IT is a great treat for me to visit our local arboretum (Fota Arboretum near Carrigtwohill Co. Cork) almost on a twice weekly basis throughout the year.
What a magnificent facility we the people of Cork city and county have, minutes from our home.
The people who visit this world renowned arboretum go to admire mature trees, seasonal changes, colour, handsome foliage and all things aesthetic.
You too should try to visit an arboretum near you over the coming days.
Foliage, you could argue, is seldom bright and obvious but in autumn it puts on a spectacular display as deciduous trees and shrubs prepare for winter rest.
I welcome the glory days of these deciduous marvels.
How enjoyable was the forest of leaves they made during spring and all through our lamented summer, but now, as they begin to turn festive yellow, orange and brown I marvel all the more.
The sight and spectacle never fails to spiritually move me. Of course part of our kinship and relationship with trees is the knowledge that they will outlast us.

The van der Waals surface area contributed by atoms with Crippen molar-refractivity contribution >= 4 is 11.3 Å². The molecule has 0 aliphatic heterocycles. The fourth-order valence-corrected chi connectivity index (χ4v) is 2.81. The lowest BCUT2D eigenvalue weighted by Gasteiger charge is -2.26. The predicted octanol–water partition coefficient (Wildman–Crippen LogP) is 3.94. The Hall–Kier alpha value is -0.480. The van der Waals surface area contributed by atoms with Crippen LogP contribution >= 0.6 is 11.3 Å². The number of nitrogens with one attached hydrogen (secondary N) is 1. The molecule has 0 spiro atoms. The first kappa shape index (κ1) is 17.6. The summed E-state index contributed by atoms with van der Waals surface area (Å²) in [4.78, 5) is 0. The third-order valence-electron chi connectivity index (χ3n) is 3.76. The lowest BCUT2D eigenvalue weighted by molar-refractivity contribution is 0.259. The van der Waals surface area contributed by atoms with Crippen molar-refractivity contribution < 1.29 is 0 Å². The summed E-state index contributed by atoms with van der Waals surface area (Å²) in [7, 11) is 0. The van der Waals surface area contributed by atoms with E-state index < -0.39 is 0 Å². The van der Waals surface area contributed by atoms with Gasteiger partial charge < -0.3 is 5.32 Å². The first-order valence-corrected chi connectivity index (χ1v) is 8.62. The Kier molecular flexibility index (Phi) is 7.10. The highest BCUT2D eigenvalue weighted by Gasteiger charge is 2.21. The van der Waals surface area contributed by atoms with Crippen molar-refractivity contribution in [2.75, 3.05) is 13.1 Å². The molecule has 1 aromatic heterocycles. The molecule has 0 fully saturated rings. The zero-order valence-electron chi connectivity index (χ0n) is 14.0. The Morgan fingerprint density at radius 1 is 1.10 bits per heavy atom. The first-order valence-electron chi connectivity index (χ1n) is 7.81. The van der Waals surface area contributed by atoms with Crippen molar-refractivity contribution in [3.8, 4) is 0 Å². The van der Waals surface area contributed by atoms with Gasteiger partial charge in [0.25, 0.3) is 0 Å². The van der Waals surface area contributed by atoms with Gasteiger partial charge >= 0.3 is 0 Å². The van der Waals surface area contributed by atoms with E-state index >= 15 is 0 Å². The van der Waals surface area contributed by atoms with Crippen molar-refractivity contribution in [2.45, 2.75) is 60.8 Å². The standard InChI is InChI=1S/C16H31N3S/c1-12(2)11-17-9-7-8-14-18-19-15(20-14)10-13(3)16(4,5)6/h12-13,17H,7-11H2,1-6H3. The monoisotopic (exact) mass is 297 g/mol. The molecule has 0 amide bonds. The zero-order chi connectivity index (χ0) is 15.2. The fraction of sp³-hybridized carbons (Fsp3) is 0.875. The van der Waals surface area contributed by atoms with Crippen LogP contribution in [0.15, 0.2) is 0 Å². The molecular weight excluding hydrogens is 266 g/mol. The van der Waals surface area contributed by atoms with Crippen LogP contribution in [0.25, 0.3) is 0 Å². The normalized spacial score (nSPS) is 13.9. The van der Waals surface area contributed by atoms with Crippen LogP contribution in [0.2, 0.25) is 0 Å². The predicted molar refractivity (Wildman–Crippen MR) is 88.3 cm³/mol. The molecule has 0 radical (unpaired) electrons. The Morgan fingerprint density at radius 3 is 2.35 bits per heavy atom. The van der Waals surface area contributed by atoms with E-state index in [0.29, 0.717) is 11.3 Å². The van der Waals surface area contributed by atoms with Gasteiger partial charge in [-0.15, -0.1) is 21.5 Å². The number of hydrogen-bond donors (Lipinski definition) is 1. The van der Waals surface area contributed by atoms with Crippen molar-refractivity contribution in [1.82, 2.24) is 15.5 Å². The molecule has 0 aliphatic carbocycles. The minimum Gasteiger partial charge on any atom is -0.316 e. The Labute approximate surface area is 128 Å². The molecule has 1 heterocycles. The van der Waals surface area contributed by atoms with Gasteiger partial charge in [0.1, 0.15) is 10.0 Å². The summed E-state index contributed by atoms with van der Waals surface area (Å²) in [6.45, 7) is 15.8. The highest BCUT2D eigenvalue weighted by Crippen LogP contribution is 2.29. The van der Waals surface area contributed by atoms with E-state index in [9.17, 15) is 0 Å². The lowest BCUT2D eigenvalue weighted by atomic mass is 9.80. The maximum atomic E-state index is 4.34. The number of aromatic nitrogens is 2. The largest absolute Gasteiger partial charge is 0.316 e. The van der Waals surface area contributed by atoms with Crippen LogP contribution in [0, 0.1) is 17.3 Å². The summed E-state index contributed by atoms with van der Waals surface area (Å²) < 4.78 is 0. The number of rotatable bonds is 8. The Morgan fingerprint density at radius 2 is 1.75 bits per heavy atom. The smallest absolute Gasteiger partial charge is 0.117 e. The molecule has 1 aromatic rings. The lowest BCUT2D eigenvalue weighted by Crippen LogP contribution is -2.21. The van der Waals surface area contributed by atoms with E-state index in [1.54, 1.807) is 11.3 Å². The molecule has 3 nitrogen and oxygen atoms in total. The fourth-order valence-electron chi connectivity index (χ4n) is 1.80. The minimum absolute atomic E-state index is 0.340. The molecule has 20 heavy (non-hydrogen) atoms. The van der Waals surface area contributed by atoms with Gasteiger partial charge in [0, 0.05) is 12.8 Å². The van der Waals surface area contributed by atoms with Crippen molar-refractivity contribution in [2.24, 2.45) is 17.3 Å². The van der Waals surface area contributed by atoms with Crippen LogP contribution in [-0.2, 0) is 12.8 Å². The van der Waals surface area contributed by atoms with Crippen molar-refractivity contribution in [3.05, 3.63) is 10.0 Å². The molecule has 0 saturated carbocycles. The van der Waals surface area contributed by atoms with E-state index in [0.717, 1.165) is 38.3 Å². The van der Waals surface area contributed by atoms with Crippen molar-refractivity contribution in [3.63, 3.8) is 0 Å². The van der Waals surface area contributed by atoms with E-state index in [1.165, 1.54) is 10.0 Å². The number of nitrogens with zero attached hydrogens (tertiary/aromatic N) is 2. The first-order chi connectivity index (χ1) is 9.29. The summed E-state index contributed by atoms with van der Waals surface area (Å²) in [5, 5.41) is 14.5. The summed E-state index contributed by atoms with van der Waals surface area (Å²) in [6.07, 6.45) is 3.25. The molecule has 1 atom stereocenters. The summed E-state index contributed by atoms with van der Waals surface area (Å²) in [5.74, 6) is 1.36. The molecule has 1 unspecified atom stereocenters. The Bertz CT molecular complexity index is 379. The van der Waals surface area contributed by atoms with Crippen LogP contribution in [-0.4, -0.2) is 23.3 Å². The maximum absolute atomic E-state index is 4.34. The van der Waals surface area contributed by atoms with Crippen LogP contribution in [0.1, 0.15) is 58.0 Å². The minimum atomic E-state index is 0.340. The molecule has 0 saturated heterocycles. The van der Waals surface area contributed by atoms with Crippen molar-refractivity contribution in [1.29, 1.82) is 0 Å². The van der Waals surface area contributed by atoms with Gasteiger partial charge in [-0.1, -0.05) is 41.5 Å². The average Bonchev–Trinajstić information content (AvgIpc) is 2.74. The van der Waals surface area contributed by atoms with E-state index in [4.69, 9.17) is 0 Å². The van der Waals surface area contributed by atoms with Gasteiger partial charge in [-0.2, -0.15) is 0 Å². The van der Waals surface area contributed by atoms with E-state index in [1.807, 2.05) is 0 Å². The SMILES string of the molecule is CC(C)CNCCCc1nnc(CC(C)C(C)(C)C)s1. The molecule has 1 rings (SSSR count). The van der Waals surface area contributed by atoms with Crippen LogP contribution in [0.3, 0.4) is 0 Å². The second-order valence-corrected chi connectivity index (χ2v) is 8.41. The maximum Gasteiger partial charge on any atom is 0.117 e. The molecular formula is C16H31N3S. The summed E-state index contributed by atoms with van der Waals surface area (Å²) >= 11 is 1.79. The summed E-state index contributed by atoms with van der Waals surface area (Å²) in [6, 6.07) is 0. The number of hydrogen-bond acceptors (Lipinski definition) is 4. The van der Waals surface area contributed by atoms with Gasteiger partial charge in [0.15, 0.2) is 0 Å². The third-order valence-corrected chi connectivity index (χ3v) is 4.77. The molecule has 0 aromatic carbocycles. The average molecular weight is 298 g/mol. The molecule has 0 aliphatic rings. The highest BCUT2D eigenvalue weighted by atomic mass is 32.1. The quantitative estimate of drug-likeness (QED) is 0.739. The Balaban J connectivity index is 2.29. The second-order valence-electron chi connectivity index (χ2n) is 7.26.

My few (in a small garden) certainly will, but for the best show in town I visit this arboretum to stand in awe at the stirrings, movement and beauty in the high canopy.
Last week in windy conditions, the leaves swiveled and pirouetted in the wind, many showing pale undersides and odd flashes of gold.
This is especially noticeable in the common Populus alba of the countryside, which boasts large leaves with silver undersides which twist and turn upwards when disturbed by wind, reflecting back their hairy reverse.
Populus tremula is another which has great capacity for ‘trembling’ and indeed for making gentle sounds as autumnal winds gain strength and velocity. The effect wherever seen, is wondrous.
Leaves are two-faced of course, mainly because of the different finish on the upper and lower surfaces, which brings us to the sensuous subject of leaf texture.
Sensuous because so many leaves seem to be inviting us to touch them; to feel their attractions through our finger tips.
They may be waxy, wooly, silky, clammy or crinkly; these are all conditions requiring tactile recognition.
And while some leaves, like a fully expanded banana frond (seen in the border near the wonderfully restored Orangery) as yet untorn by wind, may charm us by their fragility, others are no less fascinating for being thick and solid.
Our love for trees, foliage and flowers must surely stem from our childhood when we were naturally drawn to the marvels of nature and the ornamental garden. We have all been there.